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FOCUS: LANDSCAPEs


More than a mere setting, a landscape and the representation of it undergoes differing treatments in cinema. At the intersection of topography and narrative, there are films that evoke, and exercise a landscape’s capacity as a kinetic and tactile character.

For our 2017/2018 FOCUS Series we have chosen four films that propose landscape as a primary and reflexive organ in their anatomy. As emblematic examples we are pleased to include RED DESERT (Michelangelo Antonioni, 1964), WALKABOUT (Nicolas Roeg, 1971), BADLANDS (Terence Malick, 1973), and I AM CUBA (Mikhail Kalatozov, 1964) in a collection bringing about a renewed perspective on cinematic space, its forms, and its ability to combine our sense of place with our sense of story.

FOCUS: LANDSCAPEs


More than a mere setting, a landscape and the representation of it undergoes differing treatments in cinema. At the intersection of topography and narrative, there are films that evoke, and exercise a landscape’s capacity as a kinetic and tactile character.

For our 2017/2018 FOCUS Series we have chosen four films that propose landscape as a primary and reflexive organ in their anatomy. As emblematic examples we are pleased to include RED DESERT (Michelangelo Antonioni, 1964), WALKABOUT (Nicolas Roeg, 1971), BADLANDS (Terence Malick, 1973), and I AM CUBA (Mikhail Kalatozov, 1964) in a collection bringing about a renewed perspective on cinematic space, its forms, and its ability to combine our sense of place with our sense of story.

NEXT SCREENING

WALKABOUT | Dir. Nicolas Roeg | 1971 | 100 min

For many years now, one legendary film has appeared on every list of fine movies that are missing from distribution and home video. That film is Nicolas Roeg’s Walkabout, the 1971 drama about a fourteen-year-old girl and her little brother, who are lost in the Australian outback and are saved by a young Aborigine who is, indeed, walking about as his rite of passage into manhood. No one who saw Walkabout has ever forgotten it. READ MORE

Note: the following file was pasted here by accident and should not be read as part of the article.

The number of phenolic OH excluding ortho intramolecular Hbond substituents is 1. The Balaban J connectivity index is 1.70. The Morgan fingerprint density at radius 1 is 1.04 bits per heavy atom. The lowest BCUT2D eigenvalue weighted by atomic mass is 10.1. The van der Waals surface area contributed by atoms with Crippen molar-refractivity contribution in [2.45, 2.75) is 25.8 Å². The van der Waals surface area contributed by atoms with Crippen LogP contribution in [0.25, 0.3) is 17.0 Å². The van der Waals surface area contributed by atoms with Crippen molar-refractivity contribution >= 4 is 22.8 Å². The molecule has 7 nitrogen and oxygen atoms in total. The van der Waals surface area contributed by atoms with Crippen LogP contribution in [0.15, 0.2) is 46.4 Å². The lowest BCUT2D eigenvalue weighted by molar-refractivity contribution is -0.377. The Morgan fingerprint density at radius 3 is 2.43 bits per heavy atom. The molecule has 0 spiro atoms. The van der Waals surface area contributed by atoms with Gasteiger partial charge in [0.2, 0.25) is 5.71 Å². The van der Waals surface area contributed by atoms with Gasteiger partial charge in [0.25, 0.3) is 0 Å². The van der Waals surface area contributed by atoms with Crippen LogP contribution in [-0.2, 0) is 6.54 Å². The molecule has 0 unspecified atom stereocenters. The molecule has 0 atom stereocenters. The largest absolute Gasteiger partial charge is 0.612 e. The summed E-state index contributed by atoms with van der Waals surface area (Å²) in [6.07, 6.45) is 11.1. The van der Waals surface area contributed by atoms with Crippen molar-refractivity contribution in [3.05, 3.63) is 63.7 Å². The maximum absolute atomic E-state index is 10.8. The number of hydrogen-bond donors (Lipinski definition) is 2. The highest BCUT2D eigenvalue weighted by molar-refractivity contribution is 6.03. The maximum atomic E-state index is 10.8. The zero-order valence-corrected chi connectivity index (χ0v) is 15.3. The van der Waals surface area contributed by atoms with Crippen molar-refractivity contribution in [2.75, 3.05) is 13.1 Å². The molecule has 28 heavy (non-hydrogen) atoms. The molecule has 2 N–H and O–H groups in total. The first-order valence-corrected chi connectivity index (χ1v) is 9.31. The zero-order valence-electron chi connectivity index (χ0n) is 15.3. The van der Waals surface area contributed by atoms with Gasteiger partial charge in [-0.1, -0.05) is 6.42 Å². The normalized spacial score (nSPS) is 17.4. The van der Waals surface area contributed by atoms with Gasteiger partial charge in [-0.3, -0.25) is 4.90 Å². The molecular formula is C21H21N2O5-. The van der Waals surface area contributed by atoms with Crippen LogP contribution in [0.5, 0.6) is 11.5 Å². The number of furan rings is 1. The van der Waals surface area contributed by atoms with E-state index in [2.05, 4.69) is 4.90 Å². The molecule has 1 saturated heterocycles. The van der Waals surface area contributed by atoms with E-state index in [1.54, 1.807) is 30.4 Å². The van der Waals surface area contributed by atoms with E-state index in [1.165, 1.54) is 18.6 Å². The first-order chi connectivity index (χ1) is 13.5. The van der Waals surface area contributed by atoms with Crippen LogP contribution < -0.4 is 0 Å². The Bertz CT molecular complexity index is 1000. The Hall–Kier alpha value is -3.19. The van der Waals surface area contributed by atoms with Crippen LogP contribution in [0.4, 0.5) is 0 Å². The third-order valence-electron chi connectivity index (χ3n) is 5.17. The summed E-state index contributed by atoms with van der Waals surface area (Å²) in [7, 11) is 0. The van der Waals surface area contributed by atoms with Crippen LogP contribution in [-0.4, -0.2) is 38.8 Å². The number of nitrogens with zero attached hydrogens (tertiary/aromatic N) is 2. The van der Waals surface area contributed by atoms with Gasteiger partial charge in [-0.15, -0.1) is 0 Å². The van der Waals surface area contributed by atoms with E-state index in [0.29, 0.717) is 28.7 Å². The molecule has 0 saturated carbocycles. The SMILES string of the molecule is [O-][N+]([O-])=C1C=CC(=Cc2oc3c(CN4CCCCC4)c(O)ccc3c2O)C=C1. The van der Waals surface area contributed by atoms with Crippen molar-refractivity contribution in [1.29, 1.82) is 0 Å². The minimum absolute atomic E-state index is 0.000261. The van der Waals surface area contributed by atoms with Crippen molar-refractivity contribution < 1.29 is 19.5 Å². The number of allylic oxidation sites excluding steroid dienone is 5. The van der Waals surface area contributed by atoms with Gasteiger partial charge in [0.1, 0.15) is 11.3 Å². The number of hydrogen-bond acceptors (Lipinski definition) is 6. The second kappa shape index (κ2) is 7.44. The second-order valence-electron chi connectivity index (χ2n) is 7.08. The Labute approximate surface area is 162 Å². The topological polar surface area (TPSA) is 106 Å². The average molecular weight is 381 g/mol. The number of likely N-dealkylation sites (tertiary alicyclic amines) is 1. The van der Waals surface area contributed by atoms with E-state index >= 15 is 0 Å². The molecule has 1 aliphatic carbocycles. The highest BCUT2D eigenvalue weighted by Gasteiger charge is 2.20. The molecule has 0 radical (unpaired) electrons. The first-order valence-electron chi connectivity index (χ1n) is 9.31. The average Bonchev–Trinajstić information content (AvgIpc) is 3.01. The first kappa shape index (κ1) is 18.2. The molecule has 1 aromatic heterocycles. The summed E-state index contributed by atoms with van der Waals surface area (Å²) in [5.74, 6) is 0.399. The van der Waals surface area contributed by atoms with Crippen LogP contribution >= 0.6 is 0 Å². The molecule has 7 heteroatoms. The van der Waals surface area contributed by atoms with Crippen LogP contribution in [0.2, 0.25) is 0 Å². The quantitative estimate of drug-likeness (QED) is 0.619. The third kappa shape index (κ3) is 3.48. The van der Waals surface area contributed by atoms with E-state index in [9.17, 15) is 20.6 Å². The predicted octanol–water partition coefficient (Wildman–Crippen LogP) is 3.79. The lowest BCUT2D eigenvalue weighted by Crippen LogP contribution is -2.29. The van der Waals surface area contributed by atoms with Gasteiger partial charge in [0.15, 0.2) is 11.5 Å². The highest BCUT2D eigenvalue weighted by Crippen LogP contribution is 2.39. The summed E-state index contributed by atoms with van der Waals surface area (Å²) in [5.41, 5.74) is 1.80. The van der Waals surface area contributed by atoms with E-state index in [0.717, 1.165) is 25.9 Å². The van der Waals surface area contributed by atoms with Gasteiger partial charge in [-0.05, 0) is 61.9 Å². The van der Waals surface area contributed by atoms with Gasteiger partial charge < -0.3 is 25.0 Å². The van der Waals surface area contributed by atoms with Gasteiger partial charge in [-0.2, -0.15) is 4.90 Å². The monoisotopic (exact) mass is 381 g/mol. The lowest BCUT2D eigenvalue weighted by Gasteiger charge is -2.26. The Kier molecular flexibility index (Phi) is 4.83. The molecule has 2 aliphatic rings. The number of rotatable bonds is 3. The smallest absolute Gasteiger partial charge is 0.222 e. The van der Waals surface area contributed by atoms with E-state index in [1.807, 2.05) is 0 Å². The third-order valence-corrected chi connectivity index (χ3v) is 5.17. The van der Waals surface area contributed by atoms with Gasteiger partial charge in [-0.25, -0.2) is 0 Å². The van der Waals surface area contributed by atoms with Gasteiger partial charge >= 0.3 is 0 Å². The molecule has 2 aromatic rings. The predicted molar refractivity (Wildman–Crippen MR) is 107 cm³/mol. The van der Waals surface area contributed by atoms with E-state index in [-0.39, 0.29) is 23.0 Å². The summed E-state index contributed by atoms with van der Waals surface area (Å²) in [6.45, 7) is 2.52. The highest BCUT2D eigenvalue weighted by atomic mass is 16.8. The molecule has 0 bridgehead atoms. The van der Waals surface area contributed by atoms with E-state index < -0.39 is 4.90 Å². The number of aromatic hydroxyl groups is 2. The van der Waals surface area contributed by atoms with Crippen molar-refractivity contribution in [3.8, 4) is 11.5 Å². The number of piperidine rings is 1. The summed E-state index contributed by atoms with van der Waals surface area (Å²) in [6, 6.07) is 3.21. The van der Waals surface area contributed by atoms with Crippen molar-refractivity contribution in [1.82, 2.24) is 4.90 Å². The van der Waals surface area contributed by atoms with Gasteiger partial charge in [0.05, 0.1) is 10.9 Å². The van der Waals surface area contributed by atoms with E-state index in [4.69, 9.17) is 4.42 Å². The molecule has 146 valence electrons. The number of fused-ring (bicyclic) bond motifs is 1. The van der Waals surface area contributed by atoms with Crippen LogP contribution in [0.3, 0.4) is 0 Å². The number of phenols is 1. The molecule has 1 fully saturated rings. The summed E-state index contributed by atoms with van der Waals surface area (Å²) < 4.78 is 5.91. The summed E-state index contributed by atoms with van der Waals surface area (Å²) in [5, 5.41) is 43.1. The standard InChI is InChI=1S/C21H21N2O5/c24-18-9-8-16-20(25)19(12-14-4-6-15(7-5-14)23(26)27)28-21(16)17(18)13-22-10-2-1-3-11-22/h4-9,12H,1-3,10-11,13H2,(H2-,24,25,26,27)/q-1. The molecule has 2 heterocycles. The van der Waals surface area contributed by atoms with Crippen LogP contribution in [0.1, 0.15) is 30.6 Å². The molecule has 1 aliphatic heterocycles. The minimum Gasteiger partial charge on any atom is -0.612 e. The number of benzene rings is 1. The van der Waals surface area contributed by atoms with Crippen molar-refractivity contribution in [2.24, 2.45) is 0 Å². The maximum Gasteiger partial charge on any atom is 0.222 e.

This film is the second title in our FOCUS: LANDSCAPES series.

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CRITICAL CINEMA SERIES


We've partnered this season with the Calgary Public Library for a unique series of Sunday afternoon cinema experiences from 2-4PM at the John Dutton Theatre (Central Public Library). Register for FREE on their website by clicking HERE

Sunday, October 22: In the Mood for Love (2000)
Sunday, October 29: Who's Afraid of Virginia Woolf? (1966)
Sunday, November 5: Badlands (1973)

*Registration for the November 5 screening will be available October 16.

CRITICAL CINEMA SERIES


We've partnered this season with the Calgary Public Library for a unique series of Sunday afternoon cinema experiences from 2-4PM at the John Dutton Theatre (Central Public Library). Register for FREE on their website by clicking HERE

Sunday, October 22: In the Mood for Love (2000)
Sunday, October 29: Who's Afraid of Virginia Woolf? (1966)
Sunday, November 5: Badlands (1973)

*Registration for the November 5 screening will be available October 16.

2017-18 Program Preview

We are pleased to announce the following series as part of our 11th season, which runs October 2017 through March 2018. In addition to these three series, our Contemporary World Cinema series returns with bold and diverse films from different regions of the world.